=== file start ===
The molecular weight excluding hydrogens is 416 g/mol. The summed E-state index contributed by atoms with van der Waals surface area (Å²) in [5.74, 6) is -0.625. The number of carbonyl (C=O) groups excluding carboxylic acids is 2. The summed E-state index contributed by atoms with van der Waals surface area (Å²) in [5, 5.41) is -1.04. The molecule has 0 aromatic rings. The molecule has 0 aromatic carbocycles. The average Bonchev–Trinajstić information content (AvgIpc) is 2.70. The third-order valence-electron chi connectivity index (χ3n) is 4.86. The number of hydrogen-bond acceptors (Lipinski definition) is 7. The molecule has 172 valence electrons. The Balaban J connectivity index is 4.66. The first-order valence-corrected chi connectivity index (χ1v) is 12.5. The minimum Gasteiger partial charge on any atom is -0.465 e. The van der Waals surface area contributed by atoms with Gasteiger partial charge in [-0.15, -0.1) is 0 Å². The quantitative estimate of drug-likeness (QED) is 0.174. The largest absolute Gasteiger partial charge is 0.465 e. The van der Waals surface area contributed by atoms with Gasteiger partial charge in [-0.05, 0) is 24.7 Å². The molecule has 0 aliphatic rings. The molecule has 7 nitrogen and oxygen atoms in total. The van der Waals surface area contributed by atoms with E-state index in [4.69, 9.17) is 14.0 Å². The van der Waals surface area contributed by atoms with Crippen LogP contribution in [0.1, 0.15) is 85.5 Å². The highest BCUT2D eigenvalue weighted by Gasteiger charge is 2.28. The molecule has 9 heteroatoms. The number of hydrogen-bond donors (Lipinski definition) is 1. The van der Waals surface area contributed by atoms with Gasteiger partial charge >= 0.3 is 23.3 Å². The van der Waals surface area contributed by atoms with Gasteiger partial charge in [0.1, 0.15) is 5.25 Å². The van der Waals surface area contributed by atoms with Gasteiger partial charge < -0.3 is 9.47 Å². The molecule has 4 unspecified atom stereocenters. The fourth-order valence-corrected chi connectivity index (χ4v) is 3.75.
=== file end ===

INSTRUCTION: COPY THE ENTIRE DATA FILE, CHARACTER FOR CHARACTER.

The molecular weight excluding hydrogens is 416 g/mol. The summed E-state index contributed by atoms with van der Waals surface area (Å²) in [5.74, 6) is -0.625. The number of carbonyl (C=O) groups excluding carboxylic acids is 2. The summed E-state index contributed by atoms with van der Waals surface area (Å²) in [5, 5.41) is -1.04. The molecule has 0 aromatic rings. The molecule has 0 aromatic carbocycles. The average Bonchev–Trinajstić information content (AvgIpc) is 2.70. The third-order valence-electron chi connectivity index (χ3n) is 4.86. The number of hydrogen-bond acceptors (Lipinski definition) is 7. The molecule has 172 valence electrons. The Balaban J connectivity index is 4.66. The first-order valence-corrected chi connectivity index (χ1v) is 12.5. The minimum Gasteiger partial charge on any atom is -0.465 e. The van der Waals surface area contributed by atoms with Gasteiger partial charge in [-0.15, -0.1) is 0 Å². The quantitative estimate of drug-likeness (QED) is 0.174. The largest absolute Gasteiger partial charge is 0.465 e. The van der Waals surface area contributed by atoms with Gasteiger partial charge in [-0.05, 0) is 24.7 Å². The molecule has 0 aliphatic rings. The molecule has 7 nitrogen and oxygen atoms in total. The van der Waals surface area contributed by atoms with E-state index in [4.69, 9.17) is 14.0 Å². The van der Waals surface area contributed by atoms with Crippen LogP contribution in [0.1, 0.15) is 85.5 Å². The highest BCUT2D eigenvalue weighted by Gasteiger charge is 2.28. The molecule has 9 heteroatoms. The number of hydrogen-bond donors (Lipinski definition) is 1. The van der Waals surface area contributed by atoms with Gasteiger partial charge >= 0.3 is 23.3 Å². The van der Waals surface area contributed by atoms with Gasteiger partial charge in [0.1, 0.15) is 5.25 Å². The van der Waals surface area contributed by atoms with Gasteiger partial charge < -0.3 is 9.47 Å². The molecule has 4 unspecified atom stereocenters. The fourth-order valence-corrected chi connectivity index (χ4v) is 3.75.